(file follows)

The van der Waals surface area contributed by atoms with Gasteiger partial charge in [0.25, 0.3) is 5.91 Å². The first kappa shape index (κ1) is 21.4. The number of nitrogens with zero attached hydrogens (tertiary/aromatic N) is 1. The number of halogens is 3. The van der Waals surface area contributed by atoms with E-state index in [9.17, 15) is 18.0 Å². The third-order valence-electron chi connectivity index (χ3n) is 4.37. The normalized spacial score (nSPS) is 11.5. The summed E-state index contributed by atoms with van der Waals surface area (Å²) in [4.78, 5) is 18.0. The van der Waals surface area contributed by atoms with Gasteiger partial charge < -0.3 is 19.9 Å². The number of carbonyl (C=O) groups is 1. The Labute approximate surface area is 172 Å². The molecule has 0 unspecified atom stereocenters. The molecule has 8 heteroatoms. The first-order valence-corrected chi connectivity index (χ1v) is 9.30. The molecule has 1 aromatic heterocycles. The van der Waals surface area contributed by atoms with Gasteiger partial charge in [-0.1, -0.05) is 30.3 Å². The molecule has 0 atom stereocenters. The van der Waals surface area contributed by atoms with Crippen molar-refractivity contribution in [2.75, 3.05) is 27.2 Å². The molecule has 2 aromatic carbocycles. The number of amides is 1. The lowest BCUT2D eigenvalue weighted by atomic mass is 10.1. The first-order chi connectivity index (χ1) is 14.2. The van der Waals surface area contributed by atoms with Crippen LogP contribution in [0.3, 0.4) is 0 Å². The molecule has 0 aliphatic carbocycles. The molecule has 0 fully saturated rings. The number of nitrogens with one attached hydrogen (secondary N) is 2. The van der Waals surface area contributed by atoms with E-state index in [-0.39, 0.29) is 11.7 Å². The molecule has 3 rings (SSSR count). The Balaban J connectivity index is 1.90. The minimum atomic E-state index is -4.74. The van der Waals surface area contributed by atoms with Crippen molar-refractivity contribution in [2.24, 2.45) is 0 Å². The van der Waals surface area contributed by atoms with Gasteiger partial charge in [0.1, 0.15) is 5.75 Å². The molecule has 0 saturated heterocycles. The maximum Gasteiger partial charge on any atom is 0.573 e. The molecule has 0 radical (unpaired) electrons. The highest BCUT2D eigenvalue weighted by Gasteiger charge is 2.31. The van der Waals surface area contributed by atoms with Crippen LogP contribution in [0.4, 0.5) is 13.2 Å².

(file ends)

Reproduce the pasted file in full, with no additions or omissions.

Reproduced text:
The van der Waals surface area contributed by atoms with Gasteiger partial charge in [0.25, 0.3) is 5.91 Å². The first kappa shape index (κ1) is 21.4. The number of nitrogens with zero attached hydrogens (tertiary/aromatic N) is 1. The number of halogens is 3. The van der Waals surface area contributed by atoms with E-state index in [9.17, 15) is 18.0 Å². The third-order valence-electron chi connectivity index (χ3n) is 4.37. The normalized spacial score (nSPS) is 11.5. The summed E-state index contributed by atoms with van der Waals surface area (Å²) in [4.78, 5) is 18.0. The van der Waals surface area contributed by atoms with Gasteiger partial charge < -0.3 is 19.9 Å². The number of carbonyl (C=O) groups is 1. The Labute approximate surface area is 172 Å². The molecule has 0 unspecified atom stereocenters. The molecule has 8 heteroatoms. The first-order valence-corrected chi connectivity index (χ1v) is 9.30. The molecule has 1 aromatic heterocycles. The van der Waals surface area contributed by atoms with Gasteiger partial charge in [-0.1, -0.05) is 30.3 Å². The molecule has 0 atom stereocenters. The van der Waals surface area contributed by atoms with Crippen molar-refractivity contribution in [2.75, 3.05) is 27.2 Å². The molecule has 2 aromatic carbocycles. The number of amides is 1. The lowest BCUT2D eigenvalue weighted by atomic mass is 10.1. The first-order chi connectivity index (χ1) is 14.2. The van der Waals surface area contributed by atoms with Crippen LogP contribution in [0.3, 0.4) is 0 Å². The molecule has 0 aliphatic carbocycles. The molecule has 0 fully saturated rings. The number of nitrogens with one attached hydrogen (secondary N) is 2. The van der Waals surface area contributed by atoms with E-state index in [-0.39, 0.29) is 11.7 Å². The molecule has 3 rings (SSSR count). The Balaban J connectivity index is 1.90. The minimum atomic E-state index is -4.74. The van der Waals surface area contributed by atoms with Crippen molar-refractivity contribution in [2.24, 2.45) is 0 Å². The van der Waals surface area contributed by atoms with Gasteiger partial charge in [0.1, 0.15) is 5.75 Å². The molecule has 0 saturated heterocycles. The maximum Gasteiger partial charge on any atom is 0.573 e. The molecule has 0 radical (unpaired) electrons. The highest BCUT2D eigenvalue weighted by Gasteiger charge is 2.31. The van der Waals surface area contributed by atoms with Crippen LogP contribution in [0.4, 0.5) is 13.2 Å².